5. Pyramid Of Caius Cestius
And here is an odd one: a 2,000-year-old pyramid, but in Rome, rather than in Egypt. This is also a tomb, but for a practically unknown Roman about whom we only know, or think we know, that he was a magistrate and priest. Cestius was either an early tourist and liked the pyramids in Egypt so much he wanted one for himself or a Roman whose ego was too big to fit under a normal grave marker. Found in the only non-Catholic cemetery in Rome, it is well worth searching out for its novelty value.
6. The Cemetery Of Dogs And Other Domesticated Animals
In a suburb of Paris, easily reached by metro, there is a cemetery with a twist, a pet cemetery. This cemetery is truly fascinating, with graves of horses, a monkey, cats, and dogs, some of which are much more elaborate than many humans could ever hope for. There is even a celebrity — Rin Tin Tin — a Hollywood dog star of old.
But my absolute favorite is the grave of a hen; a hen so much loved that its heart-broken owner engraved the tombstone with a poem: “To my affectionate hen, who lived for 16 years, a faithful inseparable companion, mourned by your mistress who remains inconsolable. To you I was attached, you will never be forgotten.” That actually makes my heart break more than the Taj Mahal ever will.
7. Père Lachaise
The Cemetery of Père Lachaise is bursting with famous graves. From the much-kissed grave of Oscar Wilde to Edith Piaf and Jim Morrison, wandering through the many lanes can keep you busy all day. But there is one grave, which I found by pure chance, that’s truly worth searching out. The grave is that of journalist Yvan Salmon, who is buried here under his alias Victor Noir. Dressed in a suit and top hat, with the hat toppled to the side of his legs, he is lying down flat on top of the plot. The most noticeable thing about this life-sized bronze is that not only are there always fresh roses in his top hat, but also his trousers, where they are covering his private parts, are rubbed shiny. Legend has it that the statue of this unmarried writer somehow offers fecundity to those who rub certain parts of him, as well as luck in love, including a potential husband, to those kissing him on the lips. There are no statistics as to this success rate, however.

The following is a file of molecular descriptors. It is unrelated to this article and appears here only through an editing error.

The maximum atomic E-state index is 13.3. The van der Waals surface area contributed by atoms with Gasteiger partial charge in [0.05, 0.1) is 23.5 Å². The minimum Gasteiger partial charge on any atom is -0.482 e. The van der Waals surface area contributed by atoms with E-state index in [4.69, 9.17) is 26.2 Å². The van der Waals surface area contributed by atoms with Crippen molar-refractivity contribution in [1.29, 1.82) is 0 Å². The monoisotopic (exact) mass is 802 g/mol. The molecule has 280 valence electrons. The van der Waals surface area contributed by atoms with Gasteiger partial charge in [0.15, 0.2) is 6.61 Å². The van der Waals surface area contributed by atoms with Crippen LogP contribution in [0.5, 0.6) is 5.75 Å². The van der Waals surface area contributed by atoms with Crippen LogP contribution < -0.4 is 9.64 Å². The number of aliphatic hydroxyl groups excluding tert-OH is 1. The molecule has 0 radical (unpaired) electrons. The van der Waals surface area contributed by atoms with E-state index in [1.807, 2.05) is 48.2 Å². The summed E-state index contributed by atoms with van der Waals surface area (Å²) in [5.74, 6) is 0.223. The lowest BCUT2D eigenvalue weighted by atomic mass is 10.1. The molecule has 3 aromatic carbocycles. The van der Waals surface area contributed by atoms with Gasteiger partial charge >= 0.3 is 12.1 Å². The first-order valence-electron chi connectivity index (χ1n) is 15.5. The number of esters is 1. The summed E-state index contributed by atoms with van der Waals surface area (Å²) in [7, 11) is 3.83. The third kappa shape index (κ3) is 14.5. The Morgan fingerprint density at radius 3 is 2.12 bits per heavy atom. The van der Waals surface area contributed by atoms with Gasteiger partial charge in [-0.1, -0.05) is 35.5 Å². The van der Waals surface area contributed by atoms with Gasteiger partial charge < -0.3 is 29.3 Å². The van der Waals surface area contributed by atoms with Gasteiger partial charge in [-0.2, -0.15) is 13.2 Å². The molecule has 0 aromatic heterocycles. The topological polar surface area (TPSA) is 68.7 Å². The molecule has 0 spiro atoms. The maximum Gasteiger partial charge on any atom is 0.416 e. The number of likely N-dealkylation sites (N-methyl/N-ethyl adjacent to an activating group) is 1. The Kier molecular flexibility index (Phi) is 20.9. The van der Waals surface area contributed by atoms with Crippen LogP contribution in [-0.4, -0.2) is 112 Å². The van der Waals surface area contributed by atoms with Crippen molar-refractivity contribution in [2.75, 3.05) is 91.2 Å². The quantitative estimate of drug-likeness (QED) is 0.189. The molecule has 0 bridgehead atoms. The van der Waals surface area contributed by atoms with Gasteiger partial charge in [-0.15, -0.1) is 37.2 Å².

8. Highgate Cemetery West
In the atmospheric Highgate Cemetery in North London, roughly halfway between Hampstead Heath and Finsbury Park, lie famous people such as Karl Marx and writer George Eliot. But there is one grave that speaks to all dog lovers: The grave of a bare-knuckle boxer, Thomas “Tom” Sayers. Famous in the mid-1800s, he is watched over by a sculpture of his larger-than-life mastiff dog, appropriately called Lion. It seems that after a series of misfortunes befalling Sayers, his beloved dog was practically one of the only mourners at his funeral, and he is still watching out for his master.
9. Sainte-Geneviève-Des-Bois Cemetery
Sadly, I never got to see Rudolf Nureyev dance, but the Russian ballet dancer was said to be one of the best. Dancing, then choreographing at the Opéra Garnier in Paris for years after his defection, he died in 1992 from AIDS complications. A long-time enthusiast and collector of fine tapestries and carpets, his grave — in the Russian cemetery in the small commune of Sainte-Geneviève-des-Bois some 15 miles south of Paris— is simply spectacular. Draped in what seems to be a lovely colorful rug, utterly lifelike but made from intricate mosaic stone work, is a fine tribute to the artist and a work of art itself.